Arthur: Warrior and King
Amberley Publishing, 2018
Amberley Publishing, 2018
From the Publisher:
"People have been looking for the sites of the long-lost and mysterious battles of King Arthur for a thousand years. In this book, the result of extensive consultation with experts across academic disciplines, the author’s researches point to fascinating new conclusions about Arthur’s life.
"Much of the history of the time was lost because of some kind of natural catastrophe around AD 540. But the warrior elite, of which Arthur was part, went on to rule what later became known as Wessex, the cradle of the English nation – for which King Arthur became a founding legend.
"Don Carleton’s study – arguably the first attempt at an ‘authentic history’ of King Arthur for generations – offers a compelling case for a new location of the long-lost Battle of Badon, King Arthur’s greatest battle.
"The king and warrior who emerges from this work will be, to some readers, uncongenial. In this portrait, Arthur appears to have been a wily but amoral, boastful blond Irish raider, unrestrained in his ravaging, who used his battles to carve out a kingdom among the Britons and ended his life as a shambling, incoherent shadow of a warrior, a danger to himself and to everyone around him."
Don Carleton is a journalist, broadcaster and film-maker who has worked for the BBC and later became Director of Information at Bristol University. Many academic colleagues at the university reviewed the material for this book. He has previously published histories of Bristol University and the Princes Theatre, Bristol.
Arthur, Guinnion and Bridget
This is a strange book. In the Preface Carleton tells us it happened by accident as he came across 16th century references to the old Celtic name for Bristol which prompted him to delve deeper.
In the Third chapter, in which the author puts forward identifications for the 12 Arthurian battle sites as listed in the Historia Brittonum (or ‘Nennius’ as he calls it), he makes reference to David Dumville’s attack on “Arthurian History” in response to publication of books like John Morris’s ‘The Age of Arthur: A History of the British Isles from 350 to 650’ and ‘Arthur's Britain: History And Archaeology AD 367-634’ by Leslie Alcock and seems to be suggesting that ‘Arthur: Warrior and King’ is the first serious attempt at creating an authentic history of King Arthur since Dumville shook the academic world back in 1977. It’s not, despite the author alluding to his work being endorsed by “prominent medieval historians”.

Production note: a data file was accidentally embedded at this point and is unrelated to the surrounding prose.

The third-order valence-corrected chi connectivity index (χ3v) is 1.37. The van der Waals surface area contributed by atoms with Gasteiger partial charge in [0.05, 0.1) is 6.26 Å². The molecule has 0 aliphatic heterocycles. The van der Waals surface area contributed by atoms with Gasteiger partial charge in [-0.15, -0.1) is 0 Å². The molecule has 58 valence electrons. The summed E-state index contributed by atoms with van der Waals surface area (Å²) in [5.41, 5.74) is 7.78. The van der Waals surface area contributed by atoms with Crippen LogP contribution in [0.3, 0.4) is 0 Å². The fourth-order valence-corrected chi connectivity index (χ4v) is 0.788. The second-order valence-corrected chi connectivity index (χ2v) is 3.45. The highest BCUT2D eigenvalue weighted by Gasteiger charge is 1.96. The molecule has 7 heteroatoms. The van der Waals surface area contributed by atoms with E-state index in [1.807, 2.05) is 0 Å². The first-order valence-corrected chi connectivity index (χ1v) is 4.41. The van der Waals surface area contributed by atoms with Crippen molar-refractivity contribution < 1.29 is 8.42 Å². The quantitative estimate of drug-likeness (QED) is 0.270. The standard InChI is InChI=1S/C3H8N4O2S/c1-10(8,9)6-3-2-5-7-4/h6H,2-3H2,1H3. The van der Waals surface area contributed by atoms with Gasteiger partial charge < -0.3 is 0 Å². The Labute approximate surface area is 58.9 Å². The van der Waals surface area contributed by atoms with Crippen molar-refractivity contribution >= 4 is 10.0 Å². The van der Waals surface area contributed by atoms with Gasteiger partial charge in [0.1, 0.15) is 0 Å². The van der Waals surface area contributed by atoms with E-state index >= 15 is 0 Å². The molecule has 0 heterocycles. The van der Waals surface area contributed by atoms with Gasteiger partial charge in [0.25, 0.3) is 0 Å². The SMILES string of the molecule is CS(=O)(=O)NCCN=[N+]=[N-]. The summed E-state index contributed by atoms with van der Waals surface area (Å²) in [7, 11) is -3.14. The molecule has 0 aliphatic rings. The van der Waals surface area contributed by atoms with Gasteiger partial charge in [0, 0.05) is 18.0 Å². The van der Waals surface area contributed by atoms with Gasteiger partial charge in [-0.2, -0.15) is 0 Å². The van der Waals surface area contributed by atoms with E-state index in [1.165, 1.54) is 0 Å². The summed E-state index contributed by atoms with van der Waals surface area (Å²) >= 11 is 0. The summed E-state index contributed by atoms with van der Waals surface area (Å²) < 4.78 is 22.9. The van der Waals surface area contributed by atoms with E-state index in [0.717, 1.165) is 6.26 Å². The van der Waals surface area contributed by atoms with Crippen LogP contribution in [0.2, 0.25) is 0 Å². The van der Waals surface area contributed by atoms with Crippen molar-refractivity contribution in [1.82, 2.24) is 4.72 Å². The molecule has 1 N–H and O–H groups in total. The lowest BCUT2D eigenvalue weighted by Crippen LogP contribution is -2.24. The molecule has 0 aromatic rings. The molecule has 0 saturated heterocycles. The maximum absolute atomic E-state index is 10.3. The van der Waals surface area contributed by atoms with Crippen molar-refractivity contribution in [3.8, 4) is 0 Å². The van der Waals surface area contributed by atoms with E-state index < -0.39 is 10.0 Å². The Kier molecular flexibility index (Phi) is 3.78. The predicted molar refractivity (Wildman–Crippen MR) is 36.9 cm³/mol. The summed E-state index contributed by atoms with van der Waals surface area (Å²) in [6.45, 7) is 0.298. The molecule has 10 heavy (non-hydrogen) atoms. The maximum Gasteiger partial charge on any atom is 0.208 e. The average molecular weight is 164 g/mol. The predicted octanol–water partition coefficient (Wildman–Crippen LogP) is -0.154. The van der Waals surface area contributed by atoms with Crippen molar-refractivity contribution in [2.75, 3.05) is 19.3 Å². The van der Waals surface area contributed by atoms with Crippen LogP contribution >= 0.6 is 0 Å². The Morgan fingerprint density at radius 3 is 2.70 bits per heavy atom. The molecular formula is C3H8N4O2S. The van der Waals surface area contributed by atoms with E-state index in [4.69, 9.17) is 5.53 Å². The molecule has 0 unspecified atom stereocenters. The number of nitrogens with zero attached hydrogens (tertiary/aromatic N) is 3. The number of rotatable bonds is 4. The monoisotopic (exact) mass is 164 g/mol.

Dumville’s point being that there is so little truly historical information on Arthur that you cannot write an historical account of the legendary king. He is correct; any account claiming to have identified the man and his battles is forced to fall back on conjecture, scribal errors and insecure genealogies.
In discussing the battle sites, Carleton locates Arthur’s eighth battle at Guinnion as having been fought at Glastonbury. This a first to my knowledge, but it fits nicely within the author’s theory for a localised campaign in the south west of England centred around Bristol. There is no tradition of a battle at Glastonbury.
Carleton’s 'Glastonbury is Guinnion' argument is based on the conjectured existence of a Marian cult at the Somerset town. Carleton admits it is doubtful that devotion to the Virgin Mother had reached England by Arthurian times, the first half of the 6th century. He suggests it may record a ‘Christian victory’ or a battle claimed as such in later years when Nennius wrote.
Carleton unravels an etymology for Guinnion as the ‘castle of the holy women’, suggesting it may refer to a refuge or convent. Sure enough he taps in to the tradition of Saint Bridget at Glastonbury and ponders that if there was a monastery for women at Glastonbury, defended by Arthur and his men, it was probably dedicated to Mary Magdalene, the companion of Jesus. Yet Bridget is said to have resided at Beckery for a short period where excavations have revealed a strong male presence among the 50 graves surrounding 6th century monastic buildings. Carleton seems to be getting confused here with John of Glastonbury’s 14th century 'Chronicle' which records a tale of Arthur visiting a chapel at Beckery while staying at a convent on Wirral Hill, midway between Glastonbury Abbey and Beckery, but he fails to mention this.
Carleton later goes on to identify Bridget as ‘Henwen’ (Old White) the white sow of Welsh tradition that gave birth to the Cath Palug, the monstrous clawing cat. He explains the story of the white sow as Arthur expelling Bridget from Glastonbury and destroying her shrine.
In the Afterword, Carleton quotes the four stages of acceptance of JBS Haldane that he says should encourage people putting forward their own thoughts and discoveries about King Arthur:
• this is worthless nonsense,
• this is an interesting but perverse point of view,
• this is true, but quite unimportant,
• I always said so.
The reader will no doubt categorise ‘Arthur: Warrior and King’ accordingly.
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